Shell’s defenders say that the contract did not reflect political risk but economic risk: The price reflected the unforeseen hazards of the project and the fact that the Russians lacked the technology to attempt the extraction themselves.

This is the nub of the question, but you will not see it discussed in the Western press. Instead, most of our commentators have argued that the Sakhalin-2 “seizure” is part of a deliberate Kremlin policy to exclude foreign investment and management from its “strategic sector.” This is clearly untrue. Gazprom is open to foreign investment; China got a share of the recent sale of Udmurtneft. And as for the supposed effect of the Russian action in discouraging foreign investment, it was announced Jan. 11 that Gazprom had reached a deal with Chevron, the giant U.S. energy company, to explore and pursue a range of oil projects in Russia. Shell is likely to remain the operator of the Sakhalin-2 project, because Gazprom has no experience at all in producing liquefied natural gas. The issue is one of control, not ownership, of strategic resources. The problem is that the Kremlin has not so far defined what it means when it says “strategic sector.” It includes the natural resource sector, but is apparently not limited to it. This creates uncertainty in the area of property rights.

Despite the defense that can be made of its actions in relation to Sakhalin-2, Russia’s energy policy is not coherent. The Economist is right to note the contradiction between Russia saying that it will be a “reliable” energy supplier for Europe and using oil and gas as a political weapon. It would be far better if the market for energy were depoliticized. In actual fact, consumers the world over seek security of supply, while producers look to extract maximum advantage from control over a scarce, non-renewable resource. It is rather hard to demand that Russia uniquely abstain from this game.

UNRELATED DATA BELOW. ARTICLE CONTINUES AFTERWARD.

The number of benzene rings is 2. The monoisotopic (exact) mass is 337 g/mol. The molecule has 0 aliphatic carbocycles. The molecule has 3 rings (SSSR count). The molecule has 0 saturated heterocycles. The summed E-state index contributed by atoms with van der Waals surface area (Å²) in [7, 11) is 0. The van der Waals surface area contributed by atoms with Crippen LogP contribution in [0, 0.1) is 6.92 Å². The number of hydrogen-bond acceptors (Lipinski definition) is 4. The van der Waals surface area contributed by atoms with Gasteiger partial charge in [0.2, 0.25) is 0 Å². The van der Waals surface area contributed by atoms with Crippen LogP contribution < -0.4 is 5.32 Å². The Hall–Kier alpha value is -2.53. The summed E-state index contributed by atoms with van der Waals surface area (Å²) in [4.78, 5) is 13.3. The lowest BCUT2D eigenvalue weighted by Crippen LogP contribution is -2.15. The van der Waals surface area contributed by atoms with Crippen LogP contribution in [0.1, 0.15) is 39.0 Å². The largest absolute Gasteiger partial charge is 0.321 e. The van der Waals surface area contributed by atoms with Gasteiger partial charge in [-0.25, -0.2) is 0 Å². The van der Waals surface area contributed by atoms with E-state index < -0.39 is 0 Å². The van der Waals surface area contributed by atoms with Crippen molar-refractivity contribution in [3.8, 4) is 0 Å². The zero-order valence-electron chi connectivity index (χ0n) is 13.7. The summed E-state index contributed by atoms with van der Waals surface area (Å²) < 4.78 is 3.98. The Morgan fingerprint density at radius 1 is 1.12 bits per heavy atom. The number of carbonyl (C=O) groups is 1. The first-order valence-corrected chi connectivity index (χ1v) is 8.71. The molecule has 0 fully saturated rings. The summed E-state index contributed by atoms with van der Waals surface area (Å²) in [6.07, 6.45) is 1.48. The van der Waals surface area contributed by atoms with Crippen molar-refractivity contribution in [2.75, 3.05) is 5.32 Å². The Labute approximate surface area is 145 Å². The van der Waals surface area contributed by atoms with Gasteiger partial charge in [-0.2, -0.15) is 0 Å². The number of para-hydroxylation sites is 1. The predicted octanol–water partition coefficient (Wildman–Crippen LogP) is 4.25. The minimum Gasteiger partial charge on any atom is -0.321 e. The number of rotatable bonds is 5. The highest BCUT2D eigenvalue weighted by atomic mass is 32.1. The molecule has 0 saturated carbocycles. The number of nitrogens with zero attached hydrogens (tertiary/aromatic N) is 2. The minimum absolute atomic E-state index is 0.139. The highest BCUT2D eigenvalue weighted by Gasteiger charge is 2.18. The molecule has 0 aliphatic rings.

Let me return to the question of why Russia gets such bad press. First, many of the actions of the Russian state can and should be criticized — as much by Russians as by those in the West. The country has no understanding of the meaning of the rule of law. It uses legal devices to obtain political objectives. This makes it look shifty and vindictive. Secondly, journalists are often just lazy. It is much easier to compile lists of misdemeanors and assert trends than to dig into the circumstances of particular cases.

Finally, Russia’s behavior is often crude. It badly needs to launch a charm offensive. Most of its officials sound as if they have never heard the word diplomacy. Yes, they often talk and act as bullies. But the Kremlin usually has a better case than it knows how to present. Partly as a result, the Western media nearly always attribute the worst motives to Russian behavior. A modicum of grace would help bridge the gap between perception and reality.